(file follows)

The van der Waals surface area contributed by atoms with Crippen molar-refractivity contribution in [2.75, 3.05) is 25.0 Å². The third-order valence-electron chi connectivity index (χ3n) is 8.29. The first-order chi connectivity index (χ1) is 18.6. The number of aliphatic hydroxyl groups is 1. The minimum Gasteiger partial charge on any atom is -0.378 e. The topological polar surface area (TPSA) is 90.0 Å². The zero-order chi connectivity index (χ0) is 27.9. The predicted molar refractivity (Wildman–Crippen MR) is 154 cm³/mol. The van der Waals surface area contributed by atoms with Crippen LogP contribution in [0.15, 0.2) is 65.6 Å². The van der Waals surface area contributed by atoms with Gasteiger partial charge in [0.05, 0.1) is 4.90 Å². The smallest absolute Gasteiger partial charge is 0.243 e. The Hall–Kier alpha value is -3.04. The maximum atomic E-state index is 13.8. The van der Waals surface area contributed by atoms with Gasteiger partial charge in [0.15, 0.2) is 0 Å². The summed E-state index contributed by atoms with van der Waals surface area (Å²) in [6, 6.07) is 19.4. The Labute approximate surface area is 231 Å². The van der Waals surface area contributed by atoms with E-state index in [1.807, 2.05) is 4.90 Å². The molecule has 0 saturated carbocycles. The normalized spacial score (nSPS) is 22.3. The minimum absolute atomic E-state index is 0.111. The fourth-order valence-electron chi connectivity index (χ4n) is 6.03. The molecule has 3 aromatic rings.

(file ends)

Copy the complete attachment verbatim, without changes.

The van der Waals surface area contributed by atoms with Crippen molar-refractivity contribution in [2.75, 3.05) is 25.0 Å². The third-order valence-electron chi connectivity index (χ3n) is 8.29. The first-order chi connectivity index (χ1) is 18.6. The number of aliphatic hydroxyl groups is 1. The minimum Gasteiger partial charge on any atom is -0.378 e. The topological polar surface area (TPSA) is 90.0 Å². The zero-order chi connectivity index (χ0) is 27.9. The predicted molar refractivity (Wildman–Crippen MR) is 154 cm³/mol. The van der Waals surface area contributed by atoms with Crippen LogP contribution in [0.15, 0.2) is 65.6 Å². The van der Waals surface area contributed by atoms with Gasteiger partial charge in [0.05, 0.1) is 4.90 Å². The smallest absolute Gasteiger partial charge is 0.243 e. The Hall–Kier alpha value is -3.04. The maximum atomic E-state index is 13.8. The van der Waals surface area contributed by atoms with Gasteiger partial charge in [0.15, 0.2) is 0 Å². The summed E-state index contributed by atoms with van der Waals surface area (Å²) in [6, 6.07) is 19.4. The Labute approximate surface area is 231 Å². The van der Waals surface area contributed by atoms with E-state index in [1.807, 2.05) is 4.90 Å². The molecule has 0 saturated carbocycles. The normalized spacial score (nSPS) is 22.3. The minimum absolute atomic E-state index is 0.111. The fourth-order valence-electron chi connectivity index (χ4n) is 6.03. The molecule has 3 aromatic rings.